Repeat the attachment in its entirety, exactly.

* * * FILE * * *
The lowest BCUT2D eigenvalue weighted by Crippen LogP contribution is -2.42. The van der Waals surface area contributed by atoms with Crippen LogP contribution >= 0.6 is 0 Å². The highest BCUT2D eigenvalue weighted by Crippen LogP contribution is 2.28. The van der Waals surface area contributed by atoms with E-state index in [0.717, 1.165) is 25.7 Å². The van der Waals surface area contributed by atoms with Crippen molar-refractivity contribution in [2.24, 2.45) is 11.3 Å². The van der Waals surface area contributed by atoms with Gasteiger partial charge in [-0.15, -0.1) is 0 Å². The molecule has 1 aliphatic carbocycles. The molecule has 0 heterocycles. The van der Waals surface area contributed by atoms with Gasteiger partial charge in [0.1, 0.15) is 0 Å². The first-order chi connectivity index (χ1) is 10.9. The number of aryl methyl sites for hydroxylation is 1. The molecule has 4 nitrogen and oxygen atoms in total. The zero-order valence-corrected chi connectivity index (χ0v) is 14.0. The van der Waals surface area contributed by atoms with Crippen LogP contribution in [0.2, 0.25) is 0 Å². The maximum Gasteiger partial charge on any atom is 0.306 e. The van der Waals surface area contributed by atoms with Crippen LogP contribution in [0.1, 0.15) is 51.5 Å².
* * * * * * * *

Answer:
The lowest BCUT2D eigenvalue weighted by Crippen LogP contribution is -2.42. The van der Waals surface area contributed by atoms with Crippen LogP contribution >= 0.6 is 0 Å². The highest BCUT2D eigenvalue weighted by Crippen LogP contribution is 2.28. The van der Waals surface area contributed by atoms with E-state index in [0.717, 1.165) is 25.7 Å². The van der Waals surface area contributed by atoms with Crippen molar-refractivity contribution in [2.24, 2.45) is 11.3 Å². The van der Waals surface area contributed by atoms with Gasteiger partial charge in [-0.15, -0.1) is 0 Å². The molecule has 1 aliphatic carbocycles. The molecule has 0 heterocycles. The van der Waals surface area contributed by atoms with Gasteiger partial charge in [0.1, 0.15) is 0 Å². The first-order chi connectivity index (χ1) is 10.9. The number of aryl methyl sites for hydroxylation is 1. The molecule has 4 nitrogen and oxygen atoms in total. The zero-order valence-corrected chi connectivity index (χ0v) is 14.0. The van der Waals surface area contributed by atoms with Crippen LogP contribution in [0.2, 0.25) is 0 Å². The maximum Gasteiger partial charge on any atom is 0.306 e. The van der Waals surface area contributed by atoms with Crippen LogP contribution in [0.1, 0.15) is 51.5 Å².